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On a creditors winding up petition, the Insolvency Act 1986 (IA) states that a “court may dismiss it or adjourn the hearing conditionally or unconditionally or make an interim order or any other order it thinks fit…” It also highlights that the court may consider the wishes of the creditors or contributories and the powers the court may or must exercise to ascertain those wishes. This can be particularly difficult where there are supporting and opposing unsecured creditors. This article explores how the court balances the interests of supporting and opposing unsecured creditors when considering winding up petitions.

Winding up orders – who gets a say in the process?

Usually, when a winding up petition is pursued and it is undisputed, the petitioner is entitled to a compulsory winding up order as of right. However, it is important to remember that this is a representative right for the benefit of the class the petitioner is a member of, and not solely for the petitioner as an individual. This is why it is known as a ‘class remedy’. Therefore, the interests of all those within that class must be considered when determining whether to grant the class remedy. For instance, if a debtor has other unsecured creditors, these creditors may have an interest in whether the debtor is wound up or not. This is because a winding up order will affect their ability to enforce their rights against the debtor.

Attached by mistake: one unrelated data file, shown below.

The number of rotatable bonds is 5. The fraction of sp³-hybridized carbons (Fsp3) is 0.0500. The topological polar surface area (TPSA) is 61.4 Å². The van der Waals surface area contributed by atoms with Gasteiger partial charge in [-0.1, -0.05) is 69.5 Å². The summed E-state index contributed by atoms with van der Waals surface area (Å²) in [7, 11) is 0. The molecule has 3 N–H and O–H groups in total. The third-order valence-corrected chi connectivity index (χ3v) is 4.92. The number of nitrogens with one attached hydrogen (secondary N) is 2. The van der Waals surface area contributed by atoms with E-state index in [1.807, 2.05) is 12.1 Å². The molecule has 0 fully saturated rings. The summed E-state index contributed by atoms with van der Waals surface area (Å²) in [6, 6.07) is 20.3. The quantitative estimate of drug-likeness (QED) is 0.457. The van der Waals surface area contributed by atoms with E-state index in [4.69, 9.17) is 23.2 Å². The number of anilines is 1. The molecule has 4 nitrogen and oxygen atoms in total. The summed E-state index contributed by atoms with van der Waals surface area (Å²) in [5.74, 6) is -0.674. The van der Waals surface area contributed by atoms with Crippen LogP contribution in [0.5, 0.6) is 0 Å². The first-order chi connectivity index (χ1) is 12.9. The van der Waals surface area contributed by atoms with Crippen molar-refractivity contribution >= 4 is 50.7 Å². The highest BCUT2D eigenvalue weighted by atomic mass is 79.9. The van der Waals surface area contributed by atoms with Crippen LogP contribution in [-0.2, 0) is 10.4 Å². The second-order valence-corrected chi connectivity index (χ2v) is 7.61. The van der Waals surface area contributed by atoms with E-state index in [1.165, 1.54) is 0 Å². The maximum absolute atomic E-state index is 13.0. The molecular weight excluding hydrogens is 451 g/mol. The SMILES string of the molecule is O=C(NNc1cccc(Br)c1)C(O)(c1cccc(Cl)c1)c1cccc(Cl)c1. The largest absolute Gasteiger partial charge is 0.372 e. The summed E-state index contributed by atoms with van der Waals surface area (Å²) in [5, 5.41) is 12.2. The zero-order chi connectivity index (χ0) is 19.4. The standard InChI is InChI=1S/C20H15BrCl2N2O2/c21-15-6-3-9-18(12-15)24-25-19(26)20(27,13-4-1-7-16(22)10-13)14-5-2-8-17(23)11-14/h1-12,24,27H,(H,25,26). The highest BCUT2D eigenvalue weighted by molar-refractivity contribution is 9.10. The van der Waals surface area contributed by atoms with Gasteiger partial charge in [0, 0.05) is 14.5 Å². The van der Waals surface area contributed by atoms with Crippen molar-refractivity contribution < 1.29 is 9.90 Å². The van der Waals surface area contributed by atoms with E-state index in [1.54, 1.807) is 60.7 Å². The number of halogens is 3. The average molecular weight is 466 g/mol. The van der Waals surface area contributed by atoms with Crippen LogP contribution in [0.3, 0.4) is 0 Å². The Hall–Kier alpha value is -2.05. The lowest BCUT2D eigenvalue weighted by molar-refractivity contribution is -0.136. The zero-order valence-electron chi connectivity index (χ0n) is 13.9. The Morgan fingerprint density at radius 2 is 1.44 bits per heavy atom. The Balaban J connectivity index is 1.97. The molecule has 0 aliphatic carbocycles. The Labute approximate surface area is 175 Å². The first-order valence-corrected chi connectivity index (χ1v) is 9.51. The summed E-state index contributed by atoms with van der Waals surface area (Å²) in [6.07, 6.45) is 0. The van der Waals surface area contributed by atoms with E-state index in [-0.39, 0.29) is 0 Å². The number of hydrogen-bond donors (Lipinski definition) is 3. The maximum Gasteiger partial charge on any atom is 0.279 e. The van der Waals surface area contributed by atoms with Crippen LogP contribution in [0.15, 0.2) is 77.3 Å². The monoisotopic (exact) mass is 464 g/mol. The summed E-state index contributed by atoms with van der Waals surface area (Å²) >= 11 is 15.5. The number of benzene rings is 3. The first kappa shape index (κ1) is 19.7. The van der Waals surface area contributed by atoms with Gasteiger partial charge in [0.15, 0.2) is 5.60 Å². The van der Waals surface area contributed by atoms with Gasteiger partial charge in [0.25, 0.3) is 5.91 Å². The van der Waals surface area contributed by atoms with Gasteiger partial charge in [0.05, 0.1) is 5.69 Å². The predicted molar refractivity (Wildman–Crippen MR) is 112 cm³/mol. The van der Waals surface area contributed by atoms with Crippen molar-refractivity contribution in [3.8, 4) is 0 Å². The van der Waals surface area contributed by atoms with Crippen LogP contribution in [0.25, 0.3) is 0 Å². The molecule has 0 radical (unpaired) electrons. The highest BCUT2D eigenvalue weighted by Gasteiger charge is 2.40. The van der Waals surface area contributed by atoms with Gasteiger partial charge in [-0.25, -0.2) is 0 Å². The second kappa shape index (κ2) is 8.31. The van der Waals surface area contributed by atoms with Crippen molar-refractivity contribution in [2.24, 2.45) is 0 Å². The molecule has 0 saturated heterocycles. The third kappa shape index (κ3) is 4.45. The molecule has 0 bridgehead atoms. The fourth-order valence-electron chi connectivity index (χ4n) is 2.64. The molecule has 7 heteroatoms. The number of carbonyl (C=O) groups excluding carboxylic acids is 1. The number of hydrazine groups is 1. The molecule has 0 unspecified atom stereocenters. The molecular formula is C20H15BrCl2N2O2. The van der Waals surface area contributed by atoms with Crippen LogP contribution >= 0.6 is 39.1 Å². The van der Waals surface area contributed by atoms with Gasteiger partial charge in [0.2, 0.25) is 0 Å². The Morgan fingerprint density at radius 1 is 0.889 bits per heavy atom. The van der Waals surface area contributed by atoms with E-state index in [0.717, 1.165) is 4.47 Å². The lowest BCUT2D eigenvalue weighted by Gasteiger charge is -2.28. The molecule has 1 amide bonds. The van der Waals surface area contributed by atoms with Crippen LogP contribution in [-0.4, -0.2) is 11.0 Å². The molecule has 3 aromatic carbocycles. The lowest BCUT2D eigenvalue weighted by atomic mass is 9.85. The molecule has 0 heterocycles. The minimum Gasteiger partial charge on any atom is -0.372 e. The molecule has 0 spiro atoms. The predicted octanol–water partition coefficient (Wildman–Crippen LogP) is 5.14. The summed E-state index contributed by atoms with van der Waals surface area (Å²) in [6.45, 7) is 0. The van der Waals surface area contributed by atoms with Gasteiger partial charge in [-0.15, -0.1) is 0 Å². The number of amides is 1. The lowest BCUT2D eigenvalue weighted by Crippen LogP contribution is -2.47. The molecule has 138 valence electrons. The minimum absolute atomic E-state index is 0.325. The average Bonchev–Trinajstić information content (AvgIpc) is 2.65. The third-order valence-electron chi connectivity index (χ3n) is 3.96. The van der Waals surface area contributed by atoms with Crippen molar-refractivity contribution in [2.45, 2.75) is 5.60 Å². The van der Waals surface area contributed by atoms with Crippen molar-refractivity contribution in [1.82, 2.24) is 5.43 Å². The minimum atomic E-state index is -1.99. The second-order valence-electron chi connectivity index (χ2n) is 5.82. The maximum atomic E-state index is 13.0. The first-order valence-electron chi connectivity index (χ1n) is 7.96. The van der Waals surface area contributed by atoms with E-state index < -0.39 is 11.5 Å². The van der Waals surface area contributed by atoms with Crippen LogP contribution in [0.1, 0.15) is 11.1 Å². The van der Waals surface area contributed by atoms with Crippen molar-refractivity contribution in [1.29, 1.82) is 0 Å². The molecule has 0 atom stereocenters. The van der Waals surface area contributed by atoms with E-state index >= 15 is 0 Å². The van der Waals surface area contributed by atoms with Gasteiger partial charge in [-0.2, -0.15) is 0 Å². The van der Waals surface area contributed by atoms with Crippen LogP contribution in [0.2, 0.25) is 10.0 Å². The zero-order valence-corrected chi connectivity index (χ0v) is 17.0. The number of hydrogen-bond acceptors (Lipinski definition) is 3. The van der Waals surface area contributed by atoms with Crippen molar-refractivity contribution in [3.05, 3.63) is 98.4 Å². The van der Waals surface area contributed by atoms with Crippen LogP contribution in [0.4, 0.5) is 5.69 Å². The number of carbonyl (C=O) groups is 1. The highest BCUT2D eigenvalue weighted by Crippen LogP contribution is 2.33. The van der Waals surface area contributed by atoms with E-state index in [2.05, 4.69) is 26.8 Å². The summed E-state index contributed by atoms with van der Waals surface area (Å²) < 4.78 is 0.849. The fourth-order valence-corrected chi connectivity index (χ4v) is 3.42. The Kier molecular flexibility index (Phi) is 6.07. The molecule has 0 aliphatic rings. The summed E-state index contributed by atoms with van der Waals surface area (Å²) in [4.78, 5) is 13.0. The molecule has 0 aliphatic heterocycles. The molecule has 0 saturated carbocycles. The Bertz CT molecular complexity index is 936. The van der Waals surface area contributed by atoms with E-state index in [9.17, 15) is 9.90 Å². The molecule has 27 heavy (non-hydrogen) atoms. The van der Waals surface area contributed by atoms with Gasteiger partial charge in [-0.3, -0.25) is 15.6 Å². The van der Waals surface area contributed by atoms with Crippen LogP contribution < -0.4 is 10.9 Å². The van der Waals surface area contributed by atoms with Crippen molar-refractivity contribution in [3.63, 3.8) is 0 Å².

When the winding up order is made, the creditors are confined to one collective enforcement process i.e., one for the benefit of the whole class, being all of the unsecured creditors. The debtor’s assets are therefore not available on a ‘first come, first served’ basis, but instead, in accordance with a prescribed statutory distribution scheme. This prescribed statutory distribution scheme essentially provides an order by which each different class (including the (non-preferential) unsecured creditor class) can recover from the debtor.

What does the court do if some creditors are in support of a winding up order being made, but others are against it?

Where there are some opposing unsecured creditors, the court will undertake a balancing exercise. The point is that the court will “have regard to the wishes of creditors or contributories as to all matters relating to the winding up of a company”. The balancing exercise is not a mechanical arithmetical exercise, with the side with the majority value always prevailing. There are other factors.

The focus is on unsecured creditors, because secured creditors, are likely to be protected in any event and therefore are unlikely to have much interest in whether the company is wound up or not.

Where the majority by value lies is important, just not decisive. Even if there was a majority of opposing creditors, the court would still need to be satisfied that they have good reasons for refusing to wind up the company.
A majority of creditors in support of a winding up order is not necessarily decisive either – other factors will be relevant, such as the reasons for taking the positions they do.

So, the balancing exercise is circumstantial and will depend on various factors such as the value of the debts of the creditors on each side among the class, and whether they are commercially rational for the class as a whole. The existence of extraneous factors such as personal antipathy or affection for the debtor (whether arising from some connection or not) are likely to deplete any weight given to these voices. Other extraneous factors could arise from the creditor holding other roles, capacities, statuses, or interests. This would indicate that the creditors may not be “… acting in the interests of the class of unsecured creditors” – as he should be – remember, it is a representative right.

Examples of commercially rational reasons

Good reasons